Describes the performance of the current focus model which includes a new secular formula and updates to SI-specific offsets.
C. Cox & S.-M. Niemi, 23 Feb 2011

ISR-TEL-2010-03, Phase Retrieval to Monitor HST Focus: II. Results Post-Servicing Mission 4
Discusses the results of focus monitoring since the last HST Secondary Mirror adjustment in July 2009, after Servicing Mission 4. Examines current focus of ACS & WFC3.
S.-M. Niemi & M. Lallo, 2 Dec 2010

ISR-TEL-2010-02, HST Focus in SMOV4: Strategy for OTA adjustment & SI Focus
Describes the observatory-level effort to produce optimal focus during Servicing Mission Observatory Verification 4.
M. Lallo et al., 1 Dec 2010

ISR-TEL-2010-01, Phase Retrieval to Monitor HST Focus: 1. WFC3 UVIS Software Implementation
Describes the adaptation and calibration of HST phase retrieval code to WFC3, and its subsequent use for focus and image monitoring.
S.-M. Niemi et al., 1 Aug 2010

ISR-WFC3-2009-45, WFC3 SMOV Programs 11424, 11434: UVIS Channel On-orbit Alignment
Describes the setting of the UVIS channel corrector mechanisms for optimal image quality and confocality with the other SIs.
G.F. Hartig et al., 14 Dec 2009

ISR-WFC3-2009-46, WFC3 SMOV Programs 11425, 11435: IR Channel On-orbit Alignment
Describes the setting of the IR channel corrector mechanisms for optimal image quality and confocality with the other SIs.
G.F. Hartig et al., 14 Dec 2009

ISR-WFC3-2009-38, WFC3 SMOV Programs 11436/8: UVIS On-orbit PSF Evaluation
Assessment of image quality in the WFC3 UVIS channel on orbit, following its optical alignment to the HST OTA.
G.F. Hartig, 10 Nov 2009

ISR-WFC3-2009-37, WFC3 SMOV Programs 11437/9: IR On-orbit PSF Evaluation
Assessment of image quality in the WFC3 IR channel on orbit, following its optical alignment to the HST OTA.
G.F. Hartig, 10 Nov 2009

ISR-WFC3-2008-41, WFC3 IR PSF Evaluation in Thermal-Vacuum Test #3
Assessment of image quality of the WFC3 IR channel in a flight-like thermal-vacuum environment.
G.F. Hartig, 16 Sep 2008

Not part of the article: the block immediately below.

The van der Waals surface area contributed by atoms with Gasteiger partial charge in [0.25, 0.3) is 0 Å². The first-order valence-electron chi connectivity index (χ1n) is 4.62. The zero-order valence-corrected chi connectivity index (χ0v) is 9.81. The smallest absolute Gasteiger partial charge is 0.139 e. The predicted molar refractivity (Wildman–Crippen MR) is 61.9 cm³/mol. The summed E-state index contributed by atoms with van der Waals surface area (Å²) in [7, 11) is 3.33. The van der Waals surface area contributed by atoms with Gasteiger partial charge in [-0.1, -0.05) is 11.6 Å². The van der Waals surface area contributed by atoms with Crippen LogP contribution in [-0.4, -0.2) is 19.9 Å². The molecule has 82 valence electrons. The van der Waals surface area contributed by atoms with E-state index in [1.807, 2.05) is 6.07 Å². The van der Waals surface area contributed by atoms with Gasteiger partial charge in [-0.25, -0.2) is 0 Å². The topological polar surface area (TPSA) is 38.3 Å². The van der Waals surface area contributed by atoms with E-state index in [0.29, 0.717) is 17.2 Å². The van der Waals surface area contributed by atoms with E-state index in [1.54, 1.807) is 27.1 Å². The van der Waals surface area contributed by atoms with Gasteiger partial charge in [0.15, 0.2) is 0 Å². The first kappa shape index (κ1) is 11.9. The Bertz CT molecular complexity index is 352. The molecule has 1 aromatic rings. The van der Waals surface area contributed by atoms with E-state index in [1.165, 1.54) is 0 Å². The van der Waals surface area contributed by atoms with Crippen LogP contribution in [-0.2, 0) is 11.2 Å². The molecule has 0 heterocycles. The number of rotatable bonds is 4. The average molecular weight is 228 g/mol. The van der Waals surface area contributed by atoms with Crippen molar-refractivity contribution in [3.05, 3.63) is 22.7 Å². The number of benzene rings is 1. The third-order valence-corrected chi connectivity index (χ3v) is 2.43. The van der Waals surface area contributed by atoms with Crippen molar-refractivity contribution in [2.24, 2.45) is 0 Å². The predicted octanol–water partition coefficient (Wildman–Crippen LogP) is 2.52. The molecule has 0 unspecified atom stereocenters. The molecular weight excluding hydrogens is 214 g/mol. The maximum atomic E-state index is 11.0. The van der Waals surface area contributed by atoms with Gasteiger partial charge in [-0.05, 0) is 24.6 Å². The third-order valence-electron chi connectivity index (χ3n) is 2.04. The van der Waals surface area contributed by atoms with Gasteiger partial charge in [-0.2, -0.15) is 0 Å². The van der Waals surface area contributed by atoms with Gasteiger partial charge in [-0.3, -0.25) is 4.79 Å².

ISR-WFC3-2008-40, WFC3 UVIS PSF Evaluation in Thermal-Vacuum Test #3
Assessment of image quality in the WFC3 UVIS channel in a flight-like thermal-vacuum environment.
G.F. Hartig, 20 Aug 2008

ISR-WFC3-2008-014, WFC3 Support in Tiny Tim
Discusses the extension of the PSF simulator, Tiny Tim, to model WFC3 PSFs.
R. Hook & F. Stoehr, 27 Jun 2008

ISR-ACS-2008-03, HST Focus Variations with Temperature
Describes the temperature-based HST focus model that is the basis of our current (post-2002) modeling tool.
D. Di Nino et al., 7 May 2008

HST Focus & PSF Stability
Telescopes Group Talk Series, Talk #1
M. Lallo, 19 Sep 2007

ISR-ACS-2007-12, ACS PSF variations with temperatures
Describes observed PSF widths and their correlation with HST temperatures. Predates the temperature-based focus model detailed in Di Nino et al., (2008).
K. C. Sahu et al., 18 Sep 2007

ISR-TEL-2006-01, Modeling Aberrations in the Advanced Camera for Surveys
Investigates the plausibility of optical misalignments as the cause of apparent aberration changes implied by phase retrieval of HRC PSFs.
K. Houairi et al., 13 Oct 2006

Temporal Optical Behavior of HST: Impact on Science Observations
SPIE paper giving some discussion and examples that relate measurements of defocus wavefront error to characterizations more common to science data analysis (e.g. FWHM, and ellipticity).
R. B. Makidon et al., May 2006

Temporal Optical Behavior of HST: Focus, Coma & Astigmatism History
SPIE paper describing variations of HST aberrations as revealed by ongoing monitoring using phase retrieval techniques.
M. Lallo et al., May 2006

ISR-ACS-2006-01, PSFs, Photometry, and Astrometry for the ACS/WFC
Develops and provides a method for characterizing the HST PSF using the "effective PSF". A given observed ACS WFC PSF can be fit by interpolating between an array of fiducial PSFs over the detector, and by employing a "perturbation PSF" to capture the time-variability due mainly to focus changes. Effective PSF grids for 6 common WFC filters are provided, along with FORTRAN code for performing this analysis.